I found a great article earlier this week on static analysis tools by Mary Brandel. In the article, “How to choose and use source code analysis tools,” she cites some statistics on the static analysis market, including:
- “The entire software security market was worth about US $300 million in 2007”
- “The tools portion of that market doubled from 2006 to 2007 to about $180 million”
- “About half of that is attributable to static analysis tools, which amounted to about $91.9 million”
In the article, Brandel also offers some evaluation criteria for when you start looking at source code analysis tools. These include language support and integration, assessment accuracy, customization, and knowledge base. She also provides some dos and don’ts for source code analysis. I think the most valuable tidbits from that list include:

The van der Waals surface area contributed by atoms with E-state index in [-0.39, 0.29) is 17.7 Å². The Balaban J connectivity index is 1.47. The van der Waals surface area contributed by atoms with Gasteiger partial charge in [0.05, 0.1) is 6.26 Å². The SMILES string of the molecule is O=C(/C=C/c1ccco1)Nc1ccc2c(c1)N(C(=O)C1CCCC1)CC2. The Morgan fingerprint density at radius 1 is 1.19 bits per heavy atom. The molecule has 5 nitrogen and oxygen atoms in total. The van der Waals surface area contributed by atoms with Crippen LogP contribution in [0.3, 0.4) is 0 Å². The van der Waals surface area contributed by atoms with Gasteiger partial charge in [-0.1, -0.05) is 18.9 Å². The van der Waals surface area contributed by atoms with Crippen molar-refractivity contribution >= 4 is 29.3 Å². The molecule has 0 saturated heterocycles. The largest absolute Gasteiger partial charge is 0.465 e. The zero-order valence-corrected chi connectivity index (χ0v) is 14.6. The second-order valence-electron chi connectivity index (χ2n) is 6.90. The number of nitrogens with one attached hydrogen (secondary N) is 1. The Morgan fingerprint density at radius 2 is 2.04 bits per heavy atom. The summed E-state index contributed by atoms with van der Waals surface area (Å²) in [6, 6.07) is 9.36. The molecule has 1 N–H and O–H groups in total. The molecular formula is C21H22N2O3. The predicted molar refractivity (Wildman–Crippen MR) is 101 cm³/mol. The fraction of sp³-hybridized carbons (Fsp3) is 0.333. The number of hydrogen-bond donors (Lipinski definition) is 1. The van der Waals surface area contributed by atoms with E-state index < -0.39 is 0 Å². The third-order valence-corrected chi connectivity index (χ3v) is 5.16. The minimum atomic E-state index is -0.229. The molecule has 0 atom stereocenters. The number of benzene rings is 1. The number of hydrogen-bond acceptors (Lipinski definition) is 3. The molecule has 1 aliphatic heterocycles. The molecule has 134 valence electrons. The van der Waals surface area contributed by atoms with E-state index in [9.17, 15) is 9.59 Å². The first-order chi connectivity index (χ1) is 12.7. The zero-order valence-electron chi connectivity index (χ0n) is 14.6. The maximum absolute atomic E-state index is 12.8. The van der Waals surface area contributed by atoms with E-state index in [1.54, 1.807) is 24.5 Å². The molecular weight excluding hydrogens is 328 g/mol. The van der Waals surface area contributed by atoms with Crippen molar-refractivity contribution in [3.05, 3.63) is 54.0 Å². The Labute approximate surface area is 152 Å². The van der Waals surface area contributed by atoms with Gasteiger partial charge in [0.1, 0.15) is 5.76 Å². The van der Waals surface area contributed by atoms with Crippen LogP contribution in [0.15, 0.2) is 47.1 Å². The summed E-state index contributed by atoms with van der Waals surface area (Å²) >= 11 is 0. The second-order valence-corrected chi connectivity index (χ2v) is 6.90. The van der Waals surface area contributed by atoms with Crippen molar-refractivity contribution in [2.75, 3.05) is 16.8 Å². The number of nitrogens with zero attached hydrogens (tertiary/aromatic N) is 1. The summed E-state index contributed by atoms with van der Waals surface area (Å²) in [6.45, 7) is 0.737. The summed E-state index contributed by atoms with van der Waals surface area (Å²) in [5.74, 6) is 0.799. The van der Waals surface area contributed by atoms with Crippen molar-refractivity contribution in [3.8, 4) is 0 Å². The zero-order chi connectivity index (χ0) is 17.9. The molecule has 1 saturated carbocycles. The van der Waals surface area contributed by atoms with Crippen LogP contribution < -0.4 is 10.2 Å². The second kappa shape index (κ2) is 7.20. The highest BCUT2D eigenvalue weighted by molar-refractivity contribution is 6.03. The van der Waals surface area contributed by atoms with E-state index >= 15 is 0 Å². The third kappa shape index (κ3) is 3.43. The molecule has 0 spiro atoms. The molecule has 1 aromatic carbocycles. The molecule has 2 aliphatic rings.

- DO consider using more than one tool: The article provides a good story about Lint vs. Coverity, and I’ve found that static analysis tools will find different issues as well. Each vendor will have its own specific focus on vulnerabilities and warnings.
- DO retain the human element: While I’ve yet to work with a team that thinks adding automated tools like this will allow you to remove people, there’s certainly the feeling from the marketing materials that the results are intuitive. That’s typically not the case. You often need to know what you’re looking at or you’ll miss the subtleties in the data. I agree with the “truly an art form” quote. This stuff is hard, and while tools make it easier, it’s still brain-engaged work.
- DO consider reporting flexibility: At some companies this is a big deal. When working with smaller software development organizations, it doesn’t matter what the reports look like. The only people looking at them are the people working in the code. However at a larger company, Fortune 500 for example, information like this normally needs to be summarized and reported up.